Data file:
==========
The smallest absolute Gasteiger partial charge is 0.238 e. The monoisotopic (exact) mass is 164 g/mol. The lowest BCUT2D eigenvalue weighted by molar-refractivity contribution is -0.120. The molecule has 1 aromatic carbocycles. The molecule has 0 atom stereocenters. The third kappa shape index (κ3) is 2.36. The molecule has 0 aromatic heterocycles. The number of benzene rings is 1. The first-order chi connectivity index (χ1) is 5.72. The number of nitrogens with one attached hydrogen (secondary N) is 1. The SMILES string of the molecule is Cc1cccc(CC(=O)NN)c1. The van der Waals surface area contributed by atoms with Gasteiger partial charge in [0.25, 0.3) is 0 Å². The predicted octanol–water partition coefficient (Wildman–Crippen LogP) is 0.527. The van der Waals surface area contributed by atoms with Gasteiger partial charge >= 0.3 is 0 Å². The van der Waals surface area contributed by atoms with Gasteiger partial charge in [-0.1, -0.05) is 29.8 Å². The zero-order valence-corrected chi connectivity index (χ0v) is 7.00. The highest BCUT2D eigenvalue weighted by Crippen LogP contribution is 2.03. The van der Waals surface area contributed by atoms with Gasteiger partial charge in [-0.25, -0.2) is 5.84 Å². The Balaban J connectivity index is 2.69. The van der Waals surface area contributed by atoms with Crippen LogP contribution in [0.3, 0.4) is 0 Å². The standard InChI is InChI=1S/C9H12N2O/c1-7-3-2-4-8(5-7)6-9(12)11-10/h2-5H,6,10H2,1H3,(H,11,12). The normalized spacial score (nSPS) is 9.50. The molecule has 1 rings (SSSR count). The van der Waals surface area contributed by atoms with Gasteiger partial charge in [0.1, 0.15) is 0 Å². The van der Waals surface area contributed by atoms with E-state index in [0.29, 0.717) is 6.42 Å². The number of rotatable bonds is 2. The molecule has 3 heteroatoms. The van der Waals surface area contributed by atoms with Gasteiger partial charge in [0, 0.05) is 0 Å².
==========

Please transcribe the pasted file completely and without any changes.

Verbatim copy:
The smallest absolute Gasteiger partial charge is 0.238 e. The monoisotopic (exact) mass is 164 g/mol. The lowest BCUT2D eigenvalue weighted by molar-refractivity contribution is -0.120. The molecule has 1 aromatic carbocycles. The molecule has 0 atom stereocenters. The third kappa shape index (κ3) is 2.36. The molecule has 0 aromatic heterocycles. The number of benzene rings is 1. The first-order chi connectivity index (χ1) is 5.72. The number of nitrogens with one attached hydrogen (secondary N) is 1. The SMILES string of the molecule is Cc1cccc(CC(=O)NN)c1. The van der Waals surface area contributed by atoms with Gasteiger partial charge in [0.25, 0.3) is 0 Å². The predicted octanol–water partition coefficient (Wildman–Crippen LogP) is 0.527. The van der Waals surface area contributed by atoms with Gasteiger partial charge >= 0.3 is 0 Å². The van der Waals surface area contributed by atoms with Gasteiger partial charge in [-0.1, -0.05) is 29.8 Å². The zero-order valence-corrected chi connectivity index (χ0v) is 7.00. The highest BCUT2D eigenvalue weighted by Crippen LogP contribution is 2.03. The van der Waals surface area contributed by atoms with Gasteiger partial charge in [-0.25, -0.2) is 5.84 Å². The Balaban J connectivity index is 2.69. The van der Waals surface area contributed by atoms with Crippen LogP contribution in [0.3, 0.4) is 0 Å². The standard InChI is InChI=1S/C9H12N2O/c1-7-3-2-4-8(5-7)6-9(12)11-10/h2-5H,6,10H2,1H3,(H,11,12). The normalized spacial score (nSPS) is 9.50. The molecule has 1 rings (SSSR count). The van der Waals surface area contributed by atoms with Gasteiger partial charge in [0.1, 0.15) is 0 Å². The van der Waals surface area contributed by atoms with E-state index in [0.29, 0.717) is 6.42 Å². The number of rotatable bonds is 2. The molecule has 3 heteroatoms. The van der Waals surface area contributed by atoms with Gasteiger partial charge in [0, 0.05) is 0 Å².